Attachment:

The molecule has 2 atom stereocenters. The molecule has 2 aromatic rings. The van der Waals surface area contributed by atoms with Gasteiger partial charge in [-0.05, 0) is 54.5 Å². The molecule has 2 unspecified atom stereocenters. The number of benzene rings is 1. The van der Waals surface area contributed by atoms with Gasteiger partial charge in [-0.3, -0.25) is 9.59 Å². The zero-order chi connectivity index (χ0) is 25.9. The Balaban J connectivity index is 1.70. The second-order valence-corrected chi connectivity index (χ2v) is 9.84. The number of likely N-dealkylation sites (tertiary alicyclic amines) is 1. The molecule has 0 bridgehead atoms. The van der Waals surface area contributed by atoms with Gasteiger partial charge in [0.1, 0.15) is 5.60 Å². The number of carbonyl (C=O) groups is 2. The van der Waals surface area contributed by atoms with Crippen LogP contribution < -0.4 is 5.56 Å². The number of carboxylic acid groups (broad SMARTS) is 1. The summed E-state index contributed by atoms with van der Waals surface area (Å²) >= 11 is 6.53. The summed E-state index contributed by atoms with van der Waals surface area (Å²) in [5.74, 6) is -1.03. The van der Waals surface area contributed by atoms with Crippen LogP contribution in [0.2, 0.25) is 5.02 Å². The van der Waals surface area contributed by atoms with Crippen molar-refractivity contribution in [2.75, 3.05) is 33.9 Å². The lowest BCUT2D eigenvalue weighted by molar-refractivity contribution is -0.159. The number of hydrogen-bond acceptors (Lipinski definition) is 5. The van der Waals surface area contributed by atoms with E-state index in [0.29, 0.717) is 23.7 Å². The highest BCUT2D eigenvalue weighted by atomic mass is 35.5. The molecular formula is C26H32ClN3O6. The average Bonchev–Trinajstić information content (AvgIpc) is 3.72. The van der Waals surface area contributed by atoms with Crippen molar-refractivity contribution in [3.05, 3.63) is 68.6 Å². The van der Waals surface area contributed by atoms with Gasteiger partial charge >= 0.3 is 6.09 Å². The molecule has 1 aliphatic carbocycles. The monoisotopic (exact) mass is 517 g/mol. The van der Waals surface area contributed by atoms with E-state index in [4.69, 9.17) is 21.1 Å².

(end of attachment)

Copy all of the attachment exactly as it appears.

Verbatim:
The molecule has 2 atom stereocenters. The molecule has 2 aromatic rings. The van der Waals surface area contributed by atoms with Gasteiger partial charge in [-0.05, 0) is 54.5 Å². The molecule has 2 unspecified atom stereocenters. The number of benzene rings is 1. The van der Waals surface area contributed by atoms with Gasteiger partial charge in [-0.3, -0.25) is 9.59 Å². The zero-order chi connectivity index (χ0) is 25.9. The Balaban J connectivity index is 1.70. The second-order valence-corrected chi connectivity index (χ2v) is 9.84. The number of likely N-dealkylation sites (tertiary alicyclic amines) is 1. The molecule has 0 bridgehead atoms. The van der Waals surface area contributed by atoms with Gasteiger partial charge in [0.1, 0.15) is 5.60 Å². The number of carbonyl (C=O) groups is 2. The van der Waals surface area contributed by atoms with Crippen LogP contribution < -0.4 is 5.56 Å². The number of carboxylic acid groups (broad SMARTS) is 1. The summed E-state index contributed by atoms with van der Waals surface area (Å²) >= 11 is 6.53. The summed E-state index contributed by atoms with van der Waals surface area (Å²) in [5.74, 6) is -1.03. The van der Waals surface area contributed by atoms with Crippen LogP contribution in [0.2, 0.25) is 5.02 Å². The van der Waals surface area contributed by atoms with Crippen molar-refractivity contribution in [2.75, 3.05) is 33.9 Å². The lowest BCUT2D eigenvalue weighted by molar-refractivity contribution is -0.159. The number of hydrogen-bond acceptors (Lipinski definition) is 5. The van der Waals surface area contributed by atoms with E-state index in [0.29, 0.717) is 23.7 Å². The highest BCUT2D eigenvalue weighted by atomic mass is 35.5. The molecular formula is C26H32ClN3O6. The average Bonchev–Trinajstić information content (AvgIpc) is 3.72. The van der Waals surface area contributed by atoms with Crippen molar-refractivity contribution in [3.05, 3.63) is 68.6 Å². The van der Waals surface area contributed by atoms with Gasteiger partial charge >= 0.3 is 6.09 Å². The molecule has 1 aliphatic carbocycles. The monoisotopic (exact) mass is 517 g/mol. The van der Waals surface area contributed by atoms with E-state index in [4.69, 9.17) is 21.1 Å².